The Japanese government on Monday ordered messaging app provider Line Corp. to take measures to properly protect customers' information after such data were found accessible by a Chinese affiliate without user consent.

The administrative guidance, which also requires a report from Line by late May, was issued as the Internal Affairs and Communications Ministry judged the app operator failed to provide a sufficient surveillance system to protect the "secrets of communications" as required by law.

Line said in a statement it takes the government's order seriously and vowed to "regain users' trust by implementing the appropriate reforms."

The move came after Line, used by over 86 million of Japan's some 126 million people, said last month that users' personal information had been accessible by technicians of its Chinese affiliate.

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Photos and video footage posted by its users on the online platform were also stored at a server in South Korea.

The communications ministry also said four technicians at the company's Chinese affiliate accessed the app operator's database 132 times, more than what had been declared earlier by Line.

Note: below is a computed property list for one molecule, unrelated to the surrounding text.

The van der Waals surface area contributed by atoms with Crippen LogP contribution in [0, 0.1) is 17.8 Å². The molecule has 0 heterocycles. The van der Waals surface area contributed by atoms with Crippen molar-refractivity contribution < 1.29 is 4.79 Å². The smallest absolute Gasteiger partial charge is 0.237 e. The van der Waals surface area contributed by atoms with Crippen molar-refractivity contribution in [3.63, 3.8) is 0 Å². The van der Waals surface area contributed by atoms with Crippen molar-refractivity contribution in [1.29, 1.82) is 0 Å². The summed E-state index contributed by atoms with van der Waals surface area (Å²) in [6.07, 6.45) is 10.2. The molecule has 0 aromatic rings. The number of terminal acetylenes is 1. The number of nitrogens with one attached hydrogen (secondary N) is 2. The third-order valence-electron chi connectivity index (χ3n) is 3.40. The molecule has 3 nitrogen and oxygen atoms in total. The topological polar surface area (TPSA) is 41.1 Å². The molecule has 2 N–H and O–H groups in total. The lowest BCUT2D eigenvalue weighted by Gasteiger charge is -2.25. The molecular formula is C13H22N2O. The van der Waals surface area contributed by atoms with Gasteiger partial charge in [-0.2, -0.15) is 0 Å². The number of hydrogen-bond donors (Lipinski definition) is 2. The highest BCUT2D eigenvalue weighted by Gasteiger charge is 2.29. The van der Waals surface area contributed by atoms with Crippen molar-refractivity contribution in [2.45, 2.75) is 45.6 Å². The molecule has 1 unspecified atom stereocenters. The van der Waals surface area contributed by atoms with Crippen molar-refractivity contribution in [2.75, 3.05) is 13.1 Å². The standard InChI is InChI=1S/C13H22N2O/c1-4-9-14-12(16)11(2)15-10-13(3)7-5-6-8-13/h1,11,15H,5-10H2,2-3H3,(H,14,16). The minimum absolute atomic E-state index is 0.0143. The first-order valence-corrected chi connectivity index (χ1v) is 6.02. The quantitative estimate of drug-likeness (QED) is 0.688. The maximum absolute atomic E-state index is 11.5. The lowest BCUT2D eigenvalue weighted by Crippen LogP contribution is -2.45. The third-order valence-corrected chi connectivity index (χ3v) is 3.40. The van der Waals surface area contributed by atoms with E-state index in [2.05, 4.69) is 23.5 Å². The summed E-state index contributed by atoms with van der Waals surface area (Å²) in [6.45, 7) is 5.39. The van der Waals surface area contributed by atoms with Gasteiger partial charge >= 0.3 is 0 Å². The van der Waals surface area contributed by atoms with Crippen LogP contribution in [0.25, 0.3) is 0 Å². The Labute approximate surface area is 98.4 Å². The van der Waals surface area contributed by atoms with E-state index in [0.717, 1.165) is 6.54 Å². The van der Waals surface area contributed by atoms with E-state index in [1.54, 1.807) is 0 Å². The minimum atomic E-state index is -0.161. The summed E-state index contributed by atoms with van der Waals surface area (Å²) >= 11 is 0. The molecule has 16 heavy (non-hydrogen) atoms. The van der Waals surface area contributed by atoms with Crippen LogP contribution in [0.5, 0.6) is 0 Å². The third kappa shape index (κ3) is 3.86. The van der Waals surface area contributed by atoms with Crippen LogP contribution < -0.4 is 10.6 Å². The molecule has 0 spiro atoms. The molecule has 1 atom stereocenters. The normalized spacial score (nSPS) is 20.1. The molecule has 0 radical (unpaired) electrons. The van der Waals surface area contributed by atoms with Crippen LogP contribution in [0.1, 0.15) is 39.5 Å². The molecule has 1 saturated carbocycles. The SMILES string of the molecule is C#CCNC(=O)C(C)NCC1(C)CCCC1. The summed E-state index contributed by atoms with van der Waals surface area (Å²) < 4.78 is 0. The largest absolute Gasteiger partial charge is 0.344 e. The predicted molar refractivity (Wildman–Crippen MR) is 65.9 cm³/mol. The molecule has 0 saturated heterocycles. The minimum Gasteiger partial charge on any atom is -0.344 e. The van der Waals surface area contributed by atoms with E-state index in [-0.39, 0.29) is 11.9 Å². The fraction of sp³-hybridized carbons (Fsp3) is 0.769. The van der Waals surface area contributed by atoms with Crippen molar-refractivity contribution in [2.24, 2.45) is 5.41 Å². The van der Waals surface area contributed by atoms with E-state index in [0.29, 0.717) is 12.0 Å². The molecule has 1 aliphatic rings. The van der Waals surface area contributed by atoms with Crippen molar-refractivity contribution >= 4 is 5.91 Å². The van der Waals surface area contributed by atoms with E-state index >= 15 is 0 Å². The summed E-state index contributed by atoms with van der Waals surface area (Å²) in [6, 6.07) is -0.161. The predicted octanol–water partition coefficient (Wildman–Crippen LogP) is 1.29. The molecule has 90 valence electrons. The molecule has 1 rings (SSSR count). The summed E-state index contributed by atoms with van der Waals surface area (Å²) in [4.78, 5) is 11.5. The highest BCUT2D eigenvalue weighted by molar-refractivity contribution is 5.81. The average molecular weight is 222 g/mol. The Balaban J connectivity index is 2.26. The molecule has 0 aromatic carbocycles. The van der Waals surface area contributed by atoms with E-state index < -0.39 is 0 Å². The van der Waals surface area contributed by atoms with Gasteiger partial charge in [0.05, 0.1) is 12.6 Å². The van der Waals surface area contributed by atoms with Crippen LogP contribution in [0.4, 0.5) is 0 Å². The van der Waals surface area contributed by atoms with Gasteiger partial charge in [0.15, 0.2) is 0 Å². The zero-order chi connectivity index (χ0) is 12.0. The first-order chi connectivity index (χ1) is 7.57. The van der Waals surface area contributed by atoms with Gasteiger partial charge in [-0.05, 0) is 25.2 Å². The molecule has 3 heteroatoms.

On Friday, the government's Personal Information Protection Commission issued a separate administrative guidance and asked Line to report improvement measures within a month to provide a sufficient surveillance system, although there was no clear violation of the personal information protection law.

In its data protection guideline, Line has said that customers' personal information can be sent overseas but did not specify the name of any foreign country despite being required to do so under a legal change last year.

The app operator has said that four technicians in the Chinese affiliate accessed its database at least 32 times. They were able to see users' names, phone numbers and email addresses, along with messages reported by users as inappropriate from around the summer of 2018.

To better protect customers' information, Line has said data that are stored in South Korea will be transferred to databases in Japan.

After the issue came to light in mid-March, Japanese government ministries and other public organizations have temporarily suspended use of the app as a communications tool with the public amid security concerns.

Some security experts have expressed concern that personal information of Japanese users may be handed over to Chinese authorities based on the country's national intelligence law.

The Line app has also been popular as a major social communications tool in Taiwan, Thailand and Indonesia since the service was launched in June 2011.